Image Map

Calamity: Being an Account of Calamity Jane and Her Gunslinging Green Man by J. D. Jordan {Just Hatched}

Just Hatched Book Feature

Just Hatched is a feature where I share my first impressions of a book after the first chapter. Check out the announcement post for more information.

Calamity has to be one of the most original books I have ever read.  Taking the western genre and combining it with aliens …. literally big green men …. and a re-telling of the backstory of Calamity Jane makes for a refreshing read.

Note: I received an advanced copy of Calamity from the publisher. Some things may have changed in the final version.

Calamity: Being an Account of Calamity Jane and Her Gunslinging Green Man by J. D. Jordan {Just Hatched}

Calamity by J. D. Jordan
Published by Heliosphere Books on September 1, 2016
Genres: Adult, Genre-bender, Sci-fi, Weird West
Page Length: 300 pages
How I got my copy: Publisher
Amazon - IndieBound - Book Depository - Goodreads
Purchases made support this blog

I’m sure you’ve heard of Calamity Jane, but this is not a novel about Calamity Jane.  At least not the Jane you may have read about. Calamity Jane is part of the legends of the Wild West, but long before she scouted with Custer or “Wild Bill” Hickok, she was a fifteen-year-old girl with a fiery temper.

Violence and tragedy turn young Jane’s world upside down and soon she finds herself riding with an alien gunslinger—the Green Man—through a landscape of revenge and betrayal.

Along the way, she learns how to shoot a six-gun and how to stand on her own, even when surrounded by Lakota warriors, and be respected. From space ships to guns that can shoot the wings off a butterfly a mile away, young Jane realizes that the universe is far bigger than the Wild West and that she can trust no one in it to save her but herself.

When the villainous Grays meddling in the wars between the Indians and the government stand in the way of the Green Man making his way home, Jane finds her desire for revenge may be less than her loyalty for the longrider. And in that realization, she becomes the hero the Wild West has long remembered.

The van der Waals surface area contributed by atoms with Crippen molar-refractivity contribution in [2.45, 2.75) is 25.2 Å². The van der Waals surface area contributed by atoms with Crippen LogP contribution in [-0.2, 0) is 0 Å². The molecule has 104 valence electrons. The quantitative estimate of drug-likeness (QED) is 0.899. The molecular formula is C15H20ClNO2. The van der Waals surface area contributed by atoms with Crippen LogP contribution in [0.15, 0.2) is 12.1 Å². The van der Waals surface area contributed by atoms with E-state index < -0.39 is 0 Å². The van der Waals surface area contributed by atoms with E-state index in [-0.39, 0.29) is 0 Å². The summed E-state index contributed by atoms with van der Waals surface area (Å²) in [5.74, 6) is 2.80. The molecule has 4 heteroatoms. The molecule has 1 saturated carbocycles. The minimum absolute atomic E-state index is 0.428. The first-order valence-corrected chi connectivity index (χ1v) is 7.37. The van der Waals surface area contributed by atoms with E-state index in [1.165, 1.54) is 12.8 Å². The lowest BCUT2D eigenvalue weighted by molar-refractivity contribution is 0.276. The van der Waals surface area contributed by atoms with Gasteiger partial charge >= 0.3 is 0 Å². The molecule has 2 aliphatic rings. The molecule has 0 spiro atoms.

So, forget what you know of how the West was won.  Forget the Indian Wars and Custer’s Last Stand.  Instead, learn the truth of what happened when a young girl met a longrider she called the Green Man . . .

3 Stars

How is the writing style?

Calamity is told by Martha “Calamity Jane” Canary as a series of recollections told to an unspecified listener, some time after the events have unfolded.  As such, the tale is told in colorful dialect with many opinions and observations interspersed by teller.  But give Calamity her due; she is honest about how much her adolescent self needed to learn as she grows from an orphaned girl to the woman of legend.

As this tall tale evolves, the western dialect helps pull the reader into imagining the world of the very wild west, but the frequent dropping of the “f-bomb” (although possibly accurate for the time and location) is jarring in its sense of modernity.

General tone of the beginning

This is a gritty tale that starts off with an attempted rape and proceeds through scrub grass and gunfights as the Green Man searches for a way off this planet and Calamity Jane seeks to settle some scores of her own.

Setting, genre, etc?

Mix an old-style western with a bit of science fiction and a whole lotta tall tale genre.

Verdict

  1. My current read, leave me alone! (~5 stars)
  2. Reading in the near future *hides from TBR pile glare* (~4 stars)
  3. Hoping to get back to eventually (~3 stars)
  4. Probably not getting back to but someone else will like it (~2 stars)
  5. Don’t really want to push this copy on anyone else (~1 star)

Calamity is actually 3 stories (“books”) in one, and I finished the first tale.  The story was interesting, and the character of Calamity Jane pulls the reader along, but I am having some trouble staying hooked.  I am having trouble believing that aliens – who do stick out a bit with green skin and antennae – would not have caused a panic nor drawn reporters out from back East.  And without any sense of why they would be hanging out in the old West, the Green Man and his fellows remain too enigmatic for me to fathom.  I’ll put this one of the stack for “maybe later” if curiosity starts to nag at me a bit.

Have you read this one yet? Are you inclined to check it out?
-Barbara

Calamity by J. D. Jordan

© 2016, Barbara. All rights reserved.

Don't Miss a Post

No spam guarantee.

Speak Your Mind

*

CommentLuv badge